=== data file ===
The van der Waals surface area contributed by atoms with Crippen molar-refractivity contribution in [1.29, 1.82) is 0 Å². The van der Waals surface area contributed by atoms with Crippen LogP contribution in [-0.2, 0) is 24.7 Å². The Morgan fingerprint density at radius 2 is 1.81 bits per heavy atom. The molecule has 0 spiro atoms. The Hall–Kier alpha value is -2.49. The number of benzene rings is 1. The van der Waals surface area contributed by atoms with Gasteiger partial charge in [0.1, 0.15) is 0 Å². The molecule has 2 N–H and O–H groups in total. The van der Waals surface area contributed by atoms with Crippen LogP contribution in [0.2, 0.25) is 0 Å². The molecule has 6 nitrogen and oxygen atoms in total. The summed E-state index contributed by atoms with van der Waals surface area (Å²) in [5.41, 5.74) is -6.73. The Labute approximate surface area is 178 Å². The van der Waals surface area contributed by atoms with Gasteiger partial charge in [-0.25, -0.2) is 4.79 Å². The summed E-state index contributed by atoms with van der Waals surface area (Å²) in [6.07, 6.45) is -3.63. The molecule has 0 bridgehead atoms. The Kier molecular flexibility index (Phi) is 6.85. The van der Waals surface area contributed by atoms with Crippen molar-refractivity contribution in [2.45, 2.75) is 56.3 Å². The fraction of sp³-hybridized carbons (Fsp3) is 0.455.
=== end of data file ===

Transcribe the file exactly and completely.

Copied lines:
The van der Waals surface area contributed by atoms with Crippen molar-refractivity contribution in [1.29, 1.82) is 0 Å². The van der Waals surface area contributed by atoms with Crippen LogP contribution in [-0.2, 0) is 24.7 Å². The Morgan fingerprint density at radius 2 is 1.81 bits per heavy atom. The molecule has 0 spiro atoms. The Hall–Kier alpha value is -2.49. The number of benzene rings is 1. The van der Waals surface area contributed by atoms with Gasteiger partial charge in [0.1, 0.15) is 0 Å². The molecule has 2 N–H and O–H groups in total. The van der Waals surface area contributed by atoms with Crippen LogP contribution in [0.2, 0.25) is 0 Å². The molecule has 6 nitrogen and oxygen atoms in total. The summed E-state index contributed by atoms with van der Waals surface area (Å²) in [5.41, 5.74) is -6.73. The Labute approximate surface area is 178 Å². The van der Waals surface area contributed by atoms with Gasteiger partial charge in [-0.25, -0.2) is 4.79 Å². The summed E-state index contributed by atoms with van der Waals surface area (Å²) in [6.07, 6.45) is -3.63. The molecule has 0 bridgehead atoms. The Kier molecular flexibility index (Phi) is 6.85. The van der Waals surface area contributed by atoms with Crippen molar-refractivity contribution in [2.45, 2.75) is 56.3 Å². The fraction of sp³-hybridized carbons (Fsp3) is 0.455.